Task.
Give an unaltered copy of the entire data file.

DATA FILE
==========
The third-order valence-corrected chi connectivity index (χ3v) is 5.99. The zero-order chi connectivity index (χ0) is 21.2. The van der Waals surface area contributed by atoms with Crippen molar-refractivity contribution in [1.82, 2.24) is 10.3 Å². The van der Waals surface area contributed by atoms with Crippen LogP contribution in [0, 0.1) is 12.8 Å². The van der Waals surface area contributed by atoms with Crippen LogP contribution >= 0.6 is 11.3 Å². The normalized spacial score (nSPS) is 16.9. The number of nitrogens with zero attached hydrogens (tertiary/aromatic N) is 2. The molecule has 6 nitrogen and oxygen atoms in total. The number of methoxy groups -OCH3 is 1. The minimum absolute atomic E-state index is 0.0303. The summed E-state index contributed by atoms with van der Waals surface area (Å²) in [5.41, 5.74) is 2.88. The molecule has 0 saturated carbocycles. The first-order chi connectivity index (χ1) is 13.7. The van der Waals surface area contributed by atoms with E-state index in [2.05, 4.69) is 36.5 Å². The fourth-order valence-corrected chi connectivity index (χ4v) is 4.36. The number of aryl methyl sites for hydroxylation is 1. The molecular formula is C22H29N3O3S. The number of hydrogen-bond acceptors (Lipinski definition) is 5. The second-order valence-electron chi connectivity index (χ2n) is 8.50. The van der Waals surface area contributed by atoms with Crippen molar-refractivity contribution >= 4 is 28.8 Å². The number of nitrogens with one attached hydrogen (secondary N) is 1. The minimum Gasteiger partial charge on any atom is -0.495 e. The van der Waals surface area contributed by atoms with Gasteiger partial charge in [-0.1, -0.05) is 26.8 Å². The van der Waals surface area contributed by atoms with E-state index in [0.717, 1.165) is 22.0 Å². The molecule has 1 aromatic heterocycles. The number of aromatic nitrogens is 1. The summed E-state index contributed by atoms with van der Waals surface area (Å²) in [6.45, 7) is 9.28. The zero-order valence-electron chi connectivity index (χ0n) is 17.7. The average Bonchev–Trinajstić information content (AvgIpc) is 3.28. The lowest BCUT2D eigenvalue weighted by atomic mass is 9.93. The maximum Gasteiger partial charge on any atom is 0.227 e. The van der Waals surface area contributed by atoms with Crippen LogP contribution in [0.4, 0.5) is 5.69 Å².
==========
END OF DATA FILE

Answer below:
The third-order valence-corrected chi connectivity index (χ3v) is 5.99. The zero-order chi connectivity index (χ0) is 21.2. The van der Waals surface area contributed by atoms with Crippen molar-refractivity contribution in [1.82, 2.24) is 10.3 Å². The van der Waals surface area contributed by atoms with Crippen LogP contribution in [0, 0.1) is 12.8 Å². The van der Waals surface area contributed by atoms with Crippen LogP contribution >= 0.6 is 11.3 Å². The normalized spacial score (nSPS) is 16.9. The number of nitrogens with zero attached hydrogens (tertiary/aromatic N) is 2. The molecule has 6 nitrogen and oxygen atoms in total. The number of methoxy groups -OCH3 is 1. The minimum absolute atomic E-state index is 0.0303. The summed E-state index contributed by atoms with van der Waals surface area (Å²) in [5.41, 5.74) is 2.88. The molecule has 0 saturated carbocycles. The first-order chi connectivity index (χ1) is 13.7. The van der Waals surface area contributed by atoms with E-state index in [2.05, 4.69) is 36.5 Å². The fourth-order valence-corrected chi connectivity index (χ4v) is 4.36. The number of aryl methyl sites for hydroxylation is 1. The molecular formula is C22H29N3O3S. The number of hydrogen-bond acceptors (Lipinski definition) is 5. The second-order valence-electron chi connectivity index (χ2n) is 8.50. The van der Waals surface area contributed by atoms with Crippen molar-refractivity contribution >= 4 is 28.8 Å². The number of nitrogens with one attached hydrogen (secondary N) is 1. The minimum Gasteiger partial charge on any atom is -0.495 e. The van der Waals surface area contributed by atoms with Gasteiger partial charge in [-0.1, -0.05) is 26.8 Å². The van der Waals surface area contributed by atoms with E-state index in [0.717, 1.165) is 22.0 Å². The molecule has 1 aromatic heterocycles. The number of aromatic nitrogens is 1. The summed E-state index contributed by atoms with van der Waals surface area (Å²) in [6.45, 7) is 9.28. The zero-order valence-electron chi connectivity index (χ0n) is 17.7. The average Bonchev–Trinajstić information content (AvgIpc) is 3.28. The lowest BCUT2D eigenvalue weighted by atomic mass is 9.93. The maximum Gasteiger partial charge on any atom is 0.227 e. The van der Waals surface area contributed by atoms with Crippen LogP contribution in [0.4, 0.5) is 5.69 Å².